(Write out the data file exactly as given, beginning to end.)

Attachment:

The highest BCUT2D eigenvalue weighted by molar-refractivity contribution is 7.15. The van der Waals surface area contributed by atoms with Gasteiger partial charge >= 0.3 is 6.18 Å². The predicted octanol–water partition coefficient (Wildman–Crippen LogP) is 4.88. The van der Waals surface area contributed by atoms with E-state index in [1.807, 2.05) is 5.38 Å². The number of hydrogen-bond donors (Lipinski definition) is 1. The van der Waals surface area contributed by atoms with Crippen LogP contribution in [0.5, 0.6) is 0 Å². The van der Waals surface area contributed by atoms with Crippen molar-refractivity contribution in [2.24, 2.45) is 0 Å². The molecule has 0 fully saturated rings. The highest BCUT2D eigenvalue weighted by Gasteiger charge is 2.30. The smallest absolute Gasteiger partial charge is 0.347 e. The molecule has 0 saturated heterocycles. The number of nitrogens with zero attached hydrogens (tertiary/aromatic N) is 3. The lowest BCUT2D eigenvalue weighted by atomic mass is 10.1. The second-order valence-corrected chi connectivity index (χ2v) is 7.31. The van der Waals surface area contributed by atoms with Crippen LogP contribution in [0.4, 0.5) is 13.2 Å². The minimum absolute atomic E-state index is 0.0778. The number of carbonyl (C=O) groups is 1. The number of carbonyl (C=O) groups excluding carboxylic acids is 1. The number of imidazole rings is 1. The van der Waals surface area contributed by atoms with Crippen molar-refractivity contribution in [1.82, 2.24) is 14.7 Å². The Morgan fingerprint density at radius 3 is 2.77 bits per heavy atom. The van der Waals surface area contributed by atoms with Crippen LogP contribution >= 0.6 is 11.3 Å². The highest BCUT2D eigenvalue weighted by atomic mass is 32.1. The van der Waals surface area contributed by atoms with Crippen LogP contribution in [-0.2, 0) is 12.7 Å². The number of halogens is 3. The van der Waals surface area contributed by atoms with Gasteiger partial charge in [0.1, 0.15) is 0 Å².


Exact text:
The highest BCUT2D eigenvalue weighted by molar-refractivity contribution is 7.15. The van der Waals surface area contributed by atoms with Gasteiger partial charge >= 0.3 is 6.18 Å². The predicted octanol–water partition coefficient (Wildman–Crippen LogP) is 4.88. The van der Waals surface area contributed by atoms with E-state index in [1.807, 2.05) is 5.38 Å². The number of hydrogen-bond donors (Lipinski definition) is 1. The van der Waals surface area contributed by atoms with Crippen LogP contribution in [0.5, 0.6) is 0 Å². The van der Waals surface area contributed by atoms with Crippen molar-refractivity contribution in [2.24, 2.45) is 0 Å². The molecule has 0 fully saturated rings. The highest BCUT2D eigenvalue weighted by Gasteiger charge is 2.30. The smallest absolute Gasteiger partial charge is 0.347 e. The molecule has 0 saturated heterocycles. The number of nitrogens with zero attached hydrogens (tertiary/aromatic N) is 3. The lowest BCUT2D eigenvalue weighted by atomic mass is 10.1. The second-order valence-corrected chi connectivity index (χ2v) is 7.31. The van der Waals surface area contributed by atoms with Crippen LogP contribution in [0.4, 0.5) is 13.2 Å². The minimum absolute atomic E-state index is 0.0778. The number of carbonyl (C=O) groups is 1. The number of carbonyl (C=O) groups excluding carboxylic acids is 1. The number of imidazole rings is 1. The van der Waals surface area contributed by atoms with Crippen molar-refractivity contribution in [1.82, 2.24) is 14.7 Å². The Morgan fingerprint density at radius 3 is 2.77 bits per heavy atom. The van der Waals surface area contributed by atoms with Crippen LogP contribution >= 0.6 is 11.3 Å². The highest BCUT2D eigenvalue weighted by atomic mass is 32.1. The van der Waals surface area contributed by atoms with Crippen LogP contribution in [-0.2, 0) is 12.7 Å². The number of halogens is 3. The van der Waals surface area contributed by atoms with Gasteiger partial charge in [0.1, 0.15) is 0 Å².